Iran Hangs 'Rebels' After Border Guard Attack
|Publisher||Radio Free Europe/Radio Liberty|
|Publication Date||26 October 2013|
|Cite as||Radio Free Europe/Radio Liberty, Iran Hangs 'Rebels' After Border Guard Attack, 26 October 2013, available at: http://www.refworld.org/docid/52722ef34.html [accessed 25 July 2017]|
|Disclaimer||This is not a UNHCR publication. UNHCR is not responsible for, nor does it necessarily endorse, its content. Any views expressed are solely those of the author or publisher and do not necessarily reflect those of UNHCR, the United Nations or its Member States.|
Iran has hanged 16 "rebels" after an attack that killed 14 border guards and wounded five others near the border with Pakistan.
Mohammad Marizeh, the attorney general in Iran's southeastern Sistan-Baluchistan Province where the attack happened late on October 25, said the 16 rebels were hanged on October 26 at the Zahedan prison in response to the death of the border guards.
"We warned the rebel groups that any attack targeting civilians or members of the security force would not go unanswered," Marizeh said.
He did not say if -- or how -- any of those hanged were connected to the attack on the border guards.
Deputy Interior Minister Ali Abdollahi said the guards were killed in an ambush and added that three border guards were captured, not killed as previously reported, and taken across the border into Pakistan.
Iran's state news agency IRNA earlier reported that the group had crossed into Iran from Pakistan.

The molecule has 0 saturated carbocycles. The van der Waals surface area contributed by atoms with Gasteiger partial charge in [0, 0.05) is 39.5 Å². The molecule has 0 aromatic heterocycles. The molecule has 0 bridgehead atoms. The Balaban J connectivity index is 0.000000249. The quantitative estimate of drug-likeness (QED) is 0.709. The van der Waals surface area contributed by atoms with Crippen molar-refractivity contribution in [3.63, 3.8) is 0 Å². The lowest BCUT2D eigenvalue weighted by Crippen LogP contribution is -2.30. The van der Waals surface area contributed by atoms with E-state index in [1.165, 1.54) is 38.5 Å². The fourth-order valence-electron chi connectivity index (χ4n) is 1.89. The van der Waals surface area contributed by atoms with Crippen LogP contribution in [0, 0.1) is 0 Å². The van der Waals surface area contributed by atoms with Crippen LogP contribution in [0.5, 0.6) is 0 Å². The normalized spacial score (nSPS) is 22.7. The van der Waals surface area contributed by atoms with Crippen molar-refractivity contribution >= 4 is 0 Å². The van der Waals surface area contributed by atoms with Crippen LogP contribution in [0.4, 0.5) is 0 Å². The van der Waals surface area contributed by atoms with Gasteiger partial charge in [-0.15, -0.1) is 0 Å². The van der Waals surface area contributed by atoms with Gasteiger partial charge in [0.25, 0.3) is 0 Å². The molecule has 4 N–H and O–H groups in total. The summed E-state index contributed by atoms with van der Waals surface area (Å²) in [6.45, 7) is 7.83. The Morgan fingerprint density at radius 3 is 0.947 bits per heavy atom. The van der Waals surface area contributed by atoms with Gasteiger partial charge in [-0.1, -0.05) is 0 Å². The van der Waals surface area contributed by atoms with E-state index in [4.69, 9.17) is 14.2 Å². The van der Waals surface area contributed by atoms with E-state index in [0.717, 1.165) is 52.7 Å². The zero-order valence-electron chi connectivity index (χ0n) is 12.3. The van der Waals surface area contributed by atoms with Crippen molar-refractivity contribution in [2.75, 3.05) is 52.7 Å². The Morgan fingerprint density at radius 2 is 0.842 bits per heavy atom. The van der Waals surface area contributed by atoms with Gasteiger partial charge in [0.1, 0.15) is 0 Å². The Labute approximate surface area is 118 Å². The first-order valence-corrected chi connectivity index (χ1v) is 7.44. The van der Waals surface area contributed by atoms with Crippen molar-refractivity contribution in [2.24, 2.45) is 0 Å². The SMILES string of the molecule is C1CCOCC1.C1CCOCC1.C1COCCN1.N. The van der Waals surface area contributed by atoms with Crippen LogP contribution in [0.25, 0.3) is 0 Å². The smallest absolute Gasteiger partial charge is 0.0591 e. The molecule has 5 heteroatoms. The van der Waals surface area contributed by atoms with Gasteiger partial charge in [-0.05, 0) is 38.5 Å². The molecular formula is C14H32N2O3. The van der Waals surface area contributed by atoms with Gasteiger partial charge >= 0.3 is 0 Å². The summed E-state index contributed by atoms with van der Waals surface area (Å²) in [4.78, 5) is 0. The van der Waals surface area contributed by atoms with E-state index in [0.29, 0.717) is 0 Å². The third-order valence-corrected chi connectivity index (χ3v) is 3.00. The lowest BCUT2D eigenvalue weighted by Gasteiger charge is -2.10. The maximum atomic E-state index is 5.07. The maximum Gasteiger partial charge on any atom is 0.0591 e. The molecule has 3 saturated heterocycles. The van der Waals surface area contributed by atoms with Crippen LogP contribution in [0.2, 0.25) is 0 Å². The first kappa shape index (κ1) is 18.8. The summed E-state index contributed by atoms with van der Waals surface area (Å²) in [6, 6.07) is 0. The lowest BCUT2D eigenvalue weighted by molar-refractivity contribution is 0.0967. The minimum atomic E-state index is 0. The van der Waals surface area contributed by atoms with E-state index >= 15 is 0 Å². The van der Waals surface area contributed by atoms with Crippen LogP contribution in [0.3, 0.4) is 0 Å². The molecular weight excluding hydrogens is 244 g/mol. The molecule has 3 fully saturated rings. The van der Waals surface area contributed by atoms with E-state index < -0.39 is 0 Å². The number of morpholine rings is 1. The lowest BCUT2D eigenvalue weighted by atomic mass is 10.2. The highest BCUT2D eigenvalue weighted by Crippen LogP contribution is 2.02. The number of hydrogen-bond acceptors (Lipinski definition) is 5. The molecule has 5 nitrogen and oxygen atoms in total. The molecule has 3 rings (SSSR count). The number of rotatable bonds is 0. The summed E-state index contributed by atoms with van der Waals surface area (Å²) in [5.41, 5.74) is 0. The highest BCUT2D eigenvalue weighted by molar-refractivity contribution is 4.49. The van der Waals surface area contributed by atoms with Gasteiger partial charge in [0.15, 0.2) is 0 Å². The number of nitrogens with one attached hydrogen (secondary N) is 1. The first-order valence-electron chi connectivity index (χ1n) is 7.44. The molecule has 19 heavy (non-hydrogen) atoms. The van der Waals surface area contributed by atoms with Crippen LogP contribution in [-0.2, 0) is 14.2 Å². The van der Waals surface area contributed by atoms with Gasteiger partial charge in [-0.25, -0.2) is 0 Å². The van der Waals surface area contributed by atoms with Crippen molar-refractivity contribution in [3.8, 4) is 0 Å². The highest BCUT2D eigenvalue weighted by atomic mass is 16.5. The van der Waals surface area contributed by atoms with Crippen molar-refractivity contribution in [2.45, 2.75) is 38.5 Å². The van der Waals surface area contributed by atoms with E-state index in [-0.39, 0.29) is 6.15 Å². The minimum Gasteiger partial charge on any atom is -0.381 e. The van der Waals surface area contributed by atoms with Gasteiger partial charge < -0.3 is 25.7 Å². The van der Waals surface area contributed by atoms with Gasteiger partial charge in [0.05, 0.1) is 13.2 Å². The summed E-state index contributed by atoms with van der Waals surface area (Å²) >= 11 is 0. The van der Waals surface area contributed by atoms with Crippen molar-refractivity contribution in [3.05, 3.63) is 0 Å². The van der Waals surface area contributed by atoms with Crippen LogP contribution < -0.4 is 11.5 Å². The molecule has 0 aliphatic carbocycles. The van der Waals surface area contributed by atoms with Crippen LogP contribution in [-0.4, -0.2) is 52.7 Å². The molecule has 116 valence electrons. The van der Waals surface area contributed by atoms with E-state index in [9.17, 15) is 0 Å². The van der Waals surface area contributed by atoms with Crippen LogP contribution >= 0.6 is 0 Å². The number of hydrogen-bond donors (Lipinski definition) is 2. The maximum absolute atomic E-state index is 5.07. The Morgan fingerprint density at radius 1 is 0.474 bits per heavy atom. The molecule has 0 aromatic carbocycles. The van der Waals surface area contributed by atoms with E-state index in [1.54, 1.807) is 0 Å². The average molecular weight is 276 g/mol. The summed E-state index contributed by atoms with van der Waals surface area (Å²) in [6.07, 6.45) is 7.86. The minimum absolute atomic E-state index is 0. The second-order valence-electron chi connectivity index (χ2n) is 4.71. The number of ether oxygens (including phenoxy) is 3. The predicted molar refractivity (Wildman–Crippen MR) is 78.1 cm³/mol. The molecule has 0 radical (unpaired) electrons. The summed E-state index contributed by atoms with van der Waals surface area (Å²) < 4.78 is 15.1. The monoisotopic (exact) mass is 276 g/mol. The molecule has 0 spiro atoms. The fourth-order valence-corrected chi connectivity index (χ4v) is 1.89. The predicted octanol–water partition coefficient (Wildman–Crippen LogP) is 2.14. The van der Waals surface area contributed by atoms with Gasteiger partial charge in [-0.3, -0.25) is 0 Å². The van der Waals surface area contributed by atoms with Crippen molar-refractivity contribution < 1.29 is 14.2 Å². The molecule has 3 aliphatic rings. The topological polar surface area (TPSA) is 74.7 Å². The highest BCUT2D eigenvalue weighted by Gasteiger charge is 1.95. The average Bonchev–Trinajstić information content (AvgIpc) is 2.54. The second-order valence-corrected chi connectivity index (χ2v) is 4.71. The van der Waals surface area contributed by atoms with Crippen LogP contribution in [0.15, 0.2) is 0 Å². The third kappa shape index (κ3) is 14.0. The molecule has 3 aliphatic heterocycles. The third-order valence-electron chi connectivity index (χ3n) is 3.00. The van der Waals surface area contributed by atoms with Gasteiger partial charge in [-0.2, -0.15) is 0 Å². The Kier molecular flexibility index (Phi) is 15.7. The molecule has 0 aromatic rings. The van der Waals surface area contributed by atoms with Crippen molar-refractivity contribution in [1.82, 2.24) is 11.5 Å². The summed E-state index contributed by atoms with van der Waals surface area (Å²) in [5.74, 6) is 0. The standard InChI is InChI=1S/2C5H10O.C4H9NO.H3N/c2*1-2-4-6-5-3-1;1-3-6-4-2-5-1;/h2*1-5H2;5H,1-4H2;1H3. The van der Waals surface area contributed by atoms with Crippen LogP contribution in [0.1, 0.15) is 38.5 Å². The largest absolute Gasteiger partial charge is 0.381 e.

The October 25 fighting happened in a mountainous area of the Saravan region used by both drug traffickers and armed rebels.
Iranian parliamentary deputy Hedayatollah Mirmoradzehi, who represents Saravan in parliament, said the fighting took place near a border guard station.
Iranian authorities reportedly rushed extra troops into the area to repel the attack and hunt down those responsible.
No one has claimed responsibility for the attack.
Iranian officials have not yet commented on who they believe ambushed the border guards, except for saying they were Iranians who were "members of a hostile group."
In recent years the Sunni militant group Jundallah have launched attacks in Sistan-Baluchistan, an area inhabited mainly by Sunni Muslims. Thousands of people have been killed in attacks in the area over the last 30 years.
Iran's Fars news agency reported the armed attackers were from Jaish ul Adl, another Sunni militant group.
Based on reporting by Fars, Tasnim, AFP, and AP